NAFTA2 has been signed!
Now it’s time for relief, recovery, resentment and dismay.
The vast majority of Western Canadian farmers will be relieved by the survival of NAFTA. (Editorial note: I refuse to use the term USMCA, and I suggest you do too. It’s propaganda. For the record, I also generally refuse to use CETA for the Canada-EU deal because it is meaningless.) Most Prairie farmers grow and raise open market commodities, they have to export most of that product, and usually the U.S. is the biggest or highest-paying market. A glowering cloud has hung over all our farming industries since Donald J. Trump’s threats to kill NAFTA began and it’s great to see those clouds break and let through shafts of sunlight. Trade actions have often devastated and bled Canadian livestock and grain producers, so making future disputes less likely is a great success.
Farmers shouldn’t have to worry about their futures due to potential unjustified trade actions. They have enough to worry about with the weather, prices and management issues. It’ll be nice for most wheat, canola and soybean growers, and those who raise pigs and beef cattle, to not have to pay attention to @realDonaldJTrump’s Twitter account for more than entertainment value.
Everybody has heard that business hates uncertainty. People stop investing and get very conservative in uncertain times. Every farmer is a businessperson. How many farmers have held back on new investments due to the uncertainty hanging over NAFTA and the belligerence towards Canada coming from the White House? There’s no way to quantify that. But I’d say: A bunch. Especially for livestock producers, who can’t store their commodity, border uncertainty can be fatal.
Until this deal is done, has passed through Congress, through Mexico’s system and come out the other end of the Parliament, there will still be uncertainty. But once that clears it’ll certainly feel safer to build a new hog barn or feed yard than it does today. Clearing the stink out of the air, from all of Trump’s threats and insults to Canada, will take a while too. But if he stays warm and nice towards Canada, as he was today in his NAFTA2 press conference, or – better yet – simply stops talking about Canada altogether, that stink will waft away and we’ll all get back to thinking about the U.S. as our nice and friendly next door neighbour.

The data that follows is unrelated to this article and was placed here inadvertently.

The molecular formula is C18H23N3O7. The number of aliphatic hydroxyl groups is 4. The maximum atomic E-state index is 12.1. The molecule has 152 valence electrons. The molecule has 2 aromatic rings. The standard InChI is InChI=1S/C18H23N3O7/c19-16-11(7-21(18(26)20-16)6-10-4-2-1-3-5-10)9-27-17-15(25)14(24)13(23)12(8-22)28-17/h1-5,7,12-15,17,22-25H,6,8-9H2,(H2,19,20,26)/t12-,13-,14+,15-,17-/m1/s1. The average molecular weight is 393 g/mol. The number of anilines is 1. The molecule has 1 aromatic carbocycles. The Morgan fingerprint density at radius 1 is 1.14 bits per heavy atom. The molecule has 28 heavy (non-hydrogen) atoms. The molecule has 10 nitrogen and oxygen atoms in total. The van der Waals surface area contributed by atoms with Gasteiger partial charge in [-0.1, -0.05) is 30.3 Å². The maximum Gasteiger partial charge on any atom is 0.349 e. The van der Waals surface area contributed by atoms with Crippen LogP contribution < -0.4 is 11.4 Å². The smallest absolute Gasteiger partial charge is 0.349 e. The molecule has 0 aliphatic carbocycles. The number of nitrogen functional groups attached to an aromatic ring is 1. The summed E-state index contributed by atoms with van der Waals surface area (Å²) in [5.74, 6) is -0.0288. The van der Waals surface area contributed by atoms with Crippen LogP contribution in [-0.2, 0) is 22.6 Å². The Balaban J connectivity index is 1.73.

English Canada’s cultural survival is an amazing phenomenon. We live beside a cultural behemoth that speaks our language, shares many of our institutions and approaches, and is 10 times our size. 90 percent of our population is spread in a thin band along the northern US border. Yet we are arguably more distinct today than in 1783, when our persecuted founders fled the American colonies and established the basics of what became Ontario. Our most important founding stock was American. How is this maintained? Having a huge area that is French helps, not just within the French-speaking areas themselves, but also in the interaction English-speaking areas have with them. That cross-cultural compromise helps create a less ideological and more practical people than I suggest exists south of the border.
But I’m going to posit another influence: sporadic and rare but ongoing harassment from the United States. There’s nothing like armed invasions (1812), threats of such (Fifty-four forty or fight!) and countless trade battles and disputes to bring Canada’s disparate people together in a sense of threatenedness. Canadians tend to relax and feel comfortable about being exposed to the U.S., then get hit with a trade dispute and the resentment begins to simmer. I’ve been at this newspaper for almost a quarter-century and I’ve covered a number of trade actions launched by the U.S. and each one seems to bring people together. This NAFTA one has been the biggest, but struggles over grain, pigs and cattle have often lingered for years and each brings on a pro-Canada sentiment. This one has done the same. And it reinforces the suspicion of the U.S. that serves as a (negative) source for Canadian identity. Maybe Trump deserves to be inducted into the Order of Canada for strengthening national unity.
Dairy farmers will be dismayed by the NAFTA2 deal, and with good reason. The deal appears to eliminate Class 7 milk, which has been key to returning the industry to a sustainable economic basis. Class 7 allowed the Canadian industry to both stave off U.S. imports, which were taking advantage of a loophole in regulations, and encourage processors to expand after years of stagnation. It also appeared to offer a way for Canada’s industry to export once again, regardless of a WTO deal to not do so beyond a tiny allotment. Most of that hope is gone now, although domestic use will probably still be priced at levels that will keep most U.S. milk protein products out.
Bigger than that is the slice of the Canadian market that the U.S. is being offered, which will exacerbate the problems already faced by the mostly-stagnant industry due to the Canada-EU deal and the TPP deal, both of which gave away chunks of the market to imports. The small signs of growth in domestic demand are likely to be eaten up by flood of imports, which might now make up more than 10 percent of the market. The industry can’t export, but it will be facing many more imported products. Sucks to be dairy right now.
Somebody’s got to figure out a national strategy for the dairy industry to be reformed so that it can return to long term sustainability, whether with or without supply management. Farmers themselves had seemed to do that with Class 7 milk. Now that’s gone and they’re left looking for a Plan B. They deserve to have a vision of the future that can give them hope.